How long was your trip?We were away for 4 weeks. We started off at the Singapore Grand Prix, then went to Moscow for a week and Saint Petersburg for 4 days before heading to Sochi. After the Russian Grand Prix, we flew to Japan and went to Suzuka for the Japanese Grand Prix. It was pretty cool that we managed to see three races in four weeks! If you’re planning a trip to the Russian Grand Prix, we highly recommend spending 3 or 4 days in Moscow. Red Square is stunning. It’s one thing to see photos of it online, but when you’re there it’s an experience within itself. Saint Basil’s Cathedral, The Kremlin and The Bolshoi Theatre are just a few of the other star attractions with rich history and natural beauty. Saint Petersburg is a little chillier but just as beautiful. Both cities are very easy to navigate by train, taxi or Uber. Taxis and Uber are very cheap in Russia.
How much did the trip cost?
- Return flights from Singapore to Sochi (via Moscow) approx. USD $2,000.00 per person
- Accommodation at Sochi Park Bogatyr Hotel for 5 nights including breakfast and 1 day free entry to the Amusement Park: $1,300 USD for 2 people
- Turn 2 Grandstand tickets: $190 USD per person
- Spending money to cover lunch, dinner, snacks, drinks, souvenirs and taxi fare to and from the airport: approx. $500 USD per person
Would you recommend going to the Russian Grand Prix?We highly recommend it! The fans are very friendly and love interacting with international F1 fans, particularly if you wear an outfit. It doesn’t have to be anything over the top, even carrying a flag is a good conversation starter. There are lots of off-track activities so you’ll never be bored. Pit lane walks, autograph sessions, motorbike demonstrations, activities for children and the Sochi Autodrom Museum located in the Main Grandstand. The only issue was the long queues for pit walks, merchandise, some food outlets and toilets, but this happens at many other circuits too.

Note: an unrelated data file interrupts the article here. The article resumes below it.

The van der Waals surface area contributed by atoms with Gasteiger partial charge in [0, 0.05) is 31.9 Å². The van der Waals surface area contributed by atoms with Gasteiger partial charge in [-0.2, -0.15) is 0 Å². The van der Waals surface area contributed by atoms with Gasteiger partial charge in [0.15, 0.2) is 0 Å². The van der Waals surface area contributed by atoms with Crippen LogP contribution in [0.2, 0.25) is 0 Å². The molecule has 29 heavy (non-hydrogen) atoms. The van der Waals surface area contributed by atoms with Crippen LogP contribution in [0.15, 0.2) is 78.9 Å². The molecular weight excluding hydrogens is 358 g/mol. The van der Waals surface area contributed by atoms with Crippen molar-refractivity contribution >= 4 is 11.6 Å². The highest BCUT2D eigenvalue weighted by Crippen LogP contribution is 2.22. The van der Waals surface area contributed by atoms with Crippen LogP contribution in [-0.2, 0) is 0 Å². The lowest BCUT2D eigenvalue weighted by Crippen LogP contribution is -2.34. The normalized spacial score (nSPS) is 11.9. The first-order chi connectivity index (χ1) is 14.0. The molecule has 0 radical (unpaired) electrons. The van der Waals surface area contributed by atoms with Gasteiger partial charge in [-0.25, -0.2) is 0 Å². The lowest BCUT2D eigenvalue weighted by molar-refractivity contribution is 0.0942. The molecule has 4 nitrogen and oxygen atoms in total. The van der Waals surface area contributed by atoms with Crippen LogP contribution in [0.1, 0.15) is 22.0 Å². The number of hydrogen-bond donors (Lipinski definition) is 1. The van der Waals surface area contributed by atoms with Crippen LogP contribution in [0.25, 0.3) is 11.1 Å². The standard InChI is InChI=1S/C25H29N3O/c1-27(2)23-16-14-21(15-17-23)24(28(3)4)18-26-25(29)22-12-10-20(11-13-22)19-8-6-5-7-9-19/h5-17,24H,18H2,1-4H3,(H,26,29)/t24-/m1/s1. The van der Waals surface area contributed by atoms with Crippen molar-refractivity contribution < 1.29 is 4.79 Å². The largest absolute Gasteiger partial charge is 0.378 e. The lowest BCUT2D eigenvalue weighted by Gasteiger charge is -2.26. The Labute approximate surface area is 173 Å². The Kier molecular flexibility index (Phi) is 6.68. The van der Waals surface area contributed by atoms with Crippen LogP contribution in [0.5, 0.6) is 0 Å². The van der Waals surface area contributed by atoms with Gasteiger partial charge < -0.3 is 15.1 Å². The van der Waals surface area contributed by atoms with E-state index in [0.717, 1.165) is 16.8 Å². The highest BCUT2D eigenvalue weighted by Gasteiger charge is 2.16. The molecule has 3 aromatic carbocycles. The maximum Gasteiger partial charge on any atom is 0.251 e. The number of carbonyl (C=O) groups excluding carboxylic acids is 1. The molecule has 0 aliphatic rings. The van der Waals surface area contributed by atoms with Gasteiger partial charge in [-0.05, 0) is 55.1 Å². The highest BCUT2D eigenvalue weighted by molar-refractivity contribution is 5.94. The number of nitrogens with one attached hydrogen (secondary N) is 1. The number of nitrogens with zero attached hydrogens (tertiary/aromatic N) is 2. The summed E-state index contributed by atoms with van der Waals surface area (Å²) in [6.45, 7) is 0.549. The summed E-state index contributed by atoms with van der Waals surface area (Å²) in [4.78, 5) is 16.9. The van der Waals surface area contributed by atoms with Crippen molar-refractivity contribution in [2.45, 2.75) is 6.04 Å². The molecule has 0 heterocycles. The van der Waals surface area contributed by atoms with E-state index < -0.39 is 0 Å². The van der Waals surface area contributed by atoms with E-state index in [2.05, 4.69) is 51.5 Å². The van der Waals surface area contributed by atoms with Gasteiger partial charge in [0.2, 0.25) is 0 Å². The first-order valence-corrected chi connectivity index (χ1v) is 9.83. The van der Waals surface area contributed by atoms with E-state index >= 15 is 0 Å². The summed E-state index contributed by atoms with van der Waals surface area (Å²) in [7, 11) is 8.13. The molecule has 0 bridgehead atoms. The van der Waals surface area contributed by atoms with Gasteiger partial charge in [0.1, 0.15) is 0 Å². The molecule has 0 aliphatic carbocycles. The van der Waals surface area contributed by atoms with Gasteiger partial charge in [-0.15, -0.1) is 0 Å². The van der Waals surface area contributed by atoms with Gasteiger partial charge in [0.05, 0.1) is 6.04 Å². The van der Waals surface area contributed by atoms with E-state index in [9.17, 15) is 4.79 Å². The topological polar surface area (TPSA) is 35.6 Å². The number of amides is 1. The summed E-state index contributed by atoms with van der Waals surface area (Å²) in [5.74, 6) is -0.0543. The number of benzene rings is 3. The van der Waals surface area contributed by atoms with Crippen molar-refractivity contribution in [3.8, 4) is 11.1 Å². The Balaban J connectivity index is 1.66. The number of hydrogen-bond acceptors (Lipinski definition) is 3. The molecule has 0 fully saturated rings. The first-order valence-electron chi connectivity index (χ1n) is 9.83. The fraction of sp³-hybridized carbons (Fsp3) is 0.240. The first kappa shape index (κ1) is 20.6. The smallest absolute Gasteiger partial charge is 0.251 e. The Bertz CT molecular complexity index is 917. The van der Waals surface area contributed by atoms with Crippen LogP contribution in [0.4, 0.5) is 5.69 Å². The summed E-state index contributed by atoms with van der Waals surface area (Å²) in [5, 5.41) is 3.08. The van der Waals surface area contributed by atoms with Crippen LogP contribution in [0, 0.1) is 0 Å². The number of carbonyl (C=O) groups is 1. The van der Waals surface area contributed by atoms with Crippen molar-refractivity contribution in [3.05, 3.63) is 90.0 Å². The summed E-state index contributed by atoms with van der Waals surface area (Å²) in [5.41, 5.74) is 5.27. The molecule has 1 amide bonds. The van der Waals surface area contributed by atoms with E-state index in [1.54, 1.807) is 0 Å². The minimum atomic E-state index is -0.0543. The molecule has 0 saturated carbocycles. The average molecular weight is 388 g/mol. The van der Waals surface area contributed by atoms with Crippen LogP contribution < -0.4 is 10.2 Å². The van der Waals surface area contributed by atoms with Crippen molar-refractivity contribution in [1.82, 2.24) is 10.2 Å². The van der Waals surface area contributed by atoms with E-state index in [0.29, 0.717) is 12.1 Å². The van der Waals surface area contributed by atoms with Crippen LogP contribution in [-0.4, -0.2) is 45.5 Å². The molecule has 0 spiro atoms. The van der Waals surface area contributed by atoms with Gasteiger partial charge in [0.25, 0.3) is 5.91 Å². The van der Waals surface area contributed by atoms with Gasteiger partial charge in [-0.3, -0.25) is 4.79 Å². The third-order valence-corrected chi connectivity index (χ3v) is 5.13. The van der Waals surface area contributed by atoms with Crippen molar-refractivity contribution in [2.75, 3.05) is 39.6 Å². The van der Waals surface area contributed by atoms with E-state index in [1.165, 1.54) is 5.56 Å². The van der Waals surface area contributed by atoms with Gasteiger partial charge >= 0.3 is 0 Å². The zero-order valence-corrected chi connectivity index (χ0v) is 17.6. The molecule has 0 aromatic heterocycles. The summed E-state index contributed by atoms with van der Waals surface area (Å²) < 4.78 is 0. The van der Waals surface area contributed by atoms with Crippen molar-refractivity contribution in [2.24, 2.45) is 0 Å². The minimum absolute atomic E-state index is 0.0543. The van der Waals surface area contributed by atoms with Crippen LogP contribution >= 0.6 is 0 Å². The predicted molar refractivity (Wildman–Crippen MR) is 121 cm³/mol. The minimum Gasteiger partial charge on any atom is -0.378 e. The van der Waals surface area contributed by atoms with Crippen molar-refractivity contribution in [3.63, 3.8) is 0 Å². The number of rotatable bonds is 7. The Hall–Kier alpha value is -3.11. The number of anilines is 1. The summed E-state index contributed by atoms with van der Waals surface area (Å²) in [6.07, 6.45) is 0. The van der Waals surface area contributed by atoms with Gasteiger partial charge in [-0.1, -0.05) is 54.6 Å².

Any final tips?
- Sochi is generally warm and sunny (up to 30°C some days) in late September when the race is held, so bring a hat and sunscreen. It can also rain, as it did during the Formula 2 race, so bring a poncho just in case.
- The airport is only 15 mins away and we didn’t encounter lots of traffic like you would in Moscow or other large cities. Arrive early though, as security at Russian airports is very thorough.
- Most people speak English in Sochi so it’s quite easy to communicate. Bear in mind though that English isn’t their first language so you’re going to come across someone here or there who may not understand you, but there’s always someone close by who can translate.